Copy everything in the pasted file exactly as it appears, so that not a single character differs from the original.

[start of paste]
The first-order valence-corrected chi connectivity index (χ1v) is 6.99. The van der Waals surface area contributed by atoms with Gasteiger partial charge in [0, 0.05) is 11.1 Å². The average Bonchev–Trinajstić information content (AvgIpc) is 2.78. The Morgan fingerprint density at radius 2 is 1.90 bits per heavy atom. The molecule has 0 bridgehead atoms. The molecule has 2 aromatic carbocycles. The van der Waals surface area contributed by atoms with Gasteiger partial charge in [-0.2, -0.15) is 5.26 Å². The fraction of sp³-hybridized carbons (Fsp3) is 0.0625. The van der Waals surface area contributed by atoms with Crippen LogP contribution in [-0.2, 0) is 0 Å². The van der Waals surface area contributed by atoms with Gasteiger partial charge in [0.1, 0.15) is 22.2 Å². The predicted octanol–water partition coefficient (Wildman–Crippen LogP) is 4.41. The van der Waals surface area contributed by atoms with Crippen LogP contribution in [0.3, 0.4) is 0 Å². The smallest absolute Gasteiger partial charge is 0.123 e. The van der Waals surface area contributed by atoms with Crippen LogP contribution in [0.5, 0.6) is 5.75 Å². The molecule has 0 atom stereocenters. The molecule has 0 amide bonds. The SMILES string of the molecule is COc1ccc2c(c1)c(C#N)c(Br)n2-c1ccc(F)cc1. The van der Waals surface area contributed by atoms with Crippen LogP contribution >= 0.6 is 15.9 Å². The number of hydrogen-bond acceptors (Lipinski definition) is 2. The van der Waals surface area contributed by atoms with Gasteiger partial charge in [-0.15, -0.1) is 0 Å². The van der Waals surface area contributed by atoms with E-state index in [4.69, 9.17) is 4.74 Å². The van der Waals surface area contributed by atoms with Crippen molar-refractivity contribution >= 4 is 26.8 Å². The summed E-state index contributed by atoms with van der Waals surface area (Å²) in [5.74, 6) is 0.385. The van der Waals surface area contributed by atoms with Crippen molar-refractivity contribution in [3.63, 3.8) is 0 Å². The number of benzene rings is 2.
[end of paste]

The first-order valence-corrected chi connectivity index (χ1v) is 6.99. The van der Waals surface area contributed by atoms with Gasteiger partial charge in [0, 0.05) is 11.1 Å². The average Bonchev–Trinajstić information content (AvgIpc) is 2.78. The Morgan fingerprint density at radius 2 is 1.90 bits per heavy atom. The molecule has 0 bridgehead atoms. The molecule has 2 aromatic carbocycles. The van der Waals surface area contributed by atoms with Gasteiger partial charge in [-0.2, -0.15) is 5.26 Å². The fraction of sp³-hybridized carbons (Fsp3) is 0.0625. The van der Waals surface area contributed by atoms with Crippen LogP contribution in [-0.2, 0) is 0 Å². The van der Waals surface area contributed by atoms with Gasteiger partial charge in [0.1, 0.15) is 22.2 Å². The predicted octanol–water partition coefficient (Wildman–Crippen LogP) is 4.41. The van der Waals surface area contributed by atoms with Crippen LogP contribution in [0.3, 0.4) is 0 Å². The smallest absolute Gasteiger partial charge is 0.123 e. The van der Waals surface area contributed by atoms with Crippen LogP contribution in [0.5, 0.6) is 5.75 Å². The molecule has 0 atom stereocenters. The molecule has 0 amide bonds. The SMILES string of the molecule is COc1ccc2c(c1)c(C#N)c(Br)n2-c1ccc(F)cc1. The van der Waals surface area contributed by atoms with Crippen LogP contribution >= 0.6 is 15.9 Å². The number of hydrogen-bond acceptors (Lipinski definition) is 2. The van der Waals surface area contributed by atoms with Gasteiger partial charge in [-0.15, -0.1) is 0 Å². The van der Waals surface area contributed by atoms with E-state index in [4.69, 9.17) is 4.74 Å². The van der Waals surface area contributed by atoms with Crippen molar-refractivity contribution >= 4 is 26.8 Å². The summed E-state index contributed by atoms with van der Waals surface area (Å²) in [5.74, 6) is 0.385. The van der Waals surface area contributed by atoms with Crippen molar-refractivity contribution in [3.63, 3.8) is 0 Å². The number of benzene rings is 2.